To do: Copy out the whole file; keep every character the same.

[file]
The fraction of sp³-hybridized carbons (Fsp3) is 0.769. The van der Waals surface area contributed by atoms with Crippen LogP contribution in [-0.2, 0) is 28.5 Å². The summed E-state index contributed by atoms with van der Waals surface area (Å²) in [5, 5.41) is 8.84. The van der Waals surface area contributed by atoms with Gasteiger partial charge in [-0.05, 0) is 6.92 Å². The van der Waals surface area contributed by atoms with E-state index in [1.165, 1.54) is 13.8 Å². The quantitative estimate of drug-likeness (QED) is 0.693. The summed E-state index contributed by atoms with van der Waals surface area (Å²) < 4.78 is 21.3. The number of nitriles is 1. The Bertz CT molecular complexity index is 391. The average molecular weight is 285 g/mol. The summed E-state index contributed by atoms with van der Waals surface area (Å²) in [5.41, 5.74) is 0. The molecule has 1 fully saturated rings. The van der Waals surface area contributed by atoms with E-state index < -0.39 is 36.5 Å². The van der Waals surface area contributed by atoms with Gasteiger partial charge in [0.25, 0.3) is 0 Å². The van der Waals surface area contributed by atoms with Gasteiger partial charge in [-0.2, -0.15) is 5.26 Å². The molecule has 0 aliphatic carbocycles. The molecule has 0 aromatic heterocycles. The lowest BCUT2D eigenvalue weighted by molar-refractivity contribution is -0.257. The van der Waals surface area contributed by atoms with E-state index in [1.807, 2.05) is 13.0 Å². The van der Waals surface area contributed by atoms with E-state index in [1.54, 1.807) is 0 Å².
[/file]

The fraction of sp³-hybridized carbons (Fsp3) is 0.769. The van der Waals surface area contributed by atoms with Crippen LogP contribution in [-0.2, 0) is 28.5 Å². The summed E-state index contributed by atoms with van der Waals surface area (Å²) in [5, 5.41) is 8.84. The van der Waals surface area contributed by atoms with Gasteiger partial charge in [-0.05, 0) is 6.92 Å². The van der Waals surface area contributed by atoms with E-state index in [1.165, 1.54) is 13.8 Å². The quantitative estimate of drug-likeness (QED) is 0.693. The summed E-state index contributed by atoms with van der Waals surface area (Å²) < 4.78 is 21.3. The number of nitriles is 1. The Bertz CT molecular complexity index is 391. The average molecular weight is 285 g/mol. The summed E-state index contributed by atoms with van der Waals surface area (Å²) in [5.41, 5.74) is 0. The molecule has 1 fully saturated rings. The van der Waals surface area contributed by atoms with E-state index < -0.39 is 36.5 Å². The van der Waals surface area contributed by atoms with Gasteiger partial charge in [0.25, 0.3) is 0 Å². The van der Waals surface area contributed by atoms with Gasteiger partial charge in [-0.2, -0.15) is 5.26 Å². The molecule has 0 aliphatic carbocycles. The molecule has 0 aromatic heterocycles. The lowest BCUT2D eigenvalue weighted by molar-refractivity contribution is -0.257. The van der Waals surface area contributed by atoms with E-state index in [1.807, 2.05) is 13.0 Å². The van der Waals surface area contributed by atoms with E-state index in [1.54, 1.807) is 0 Å².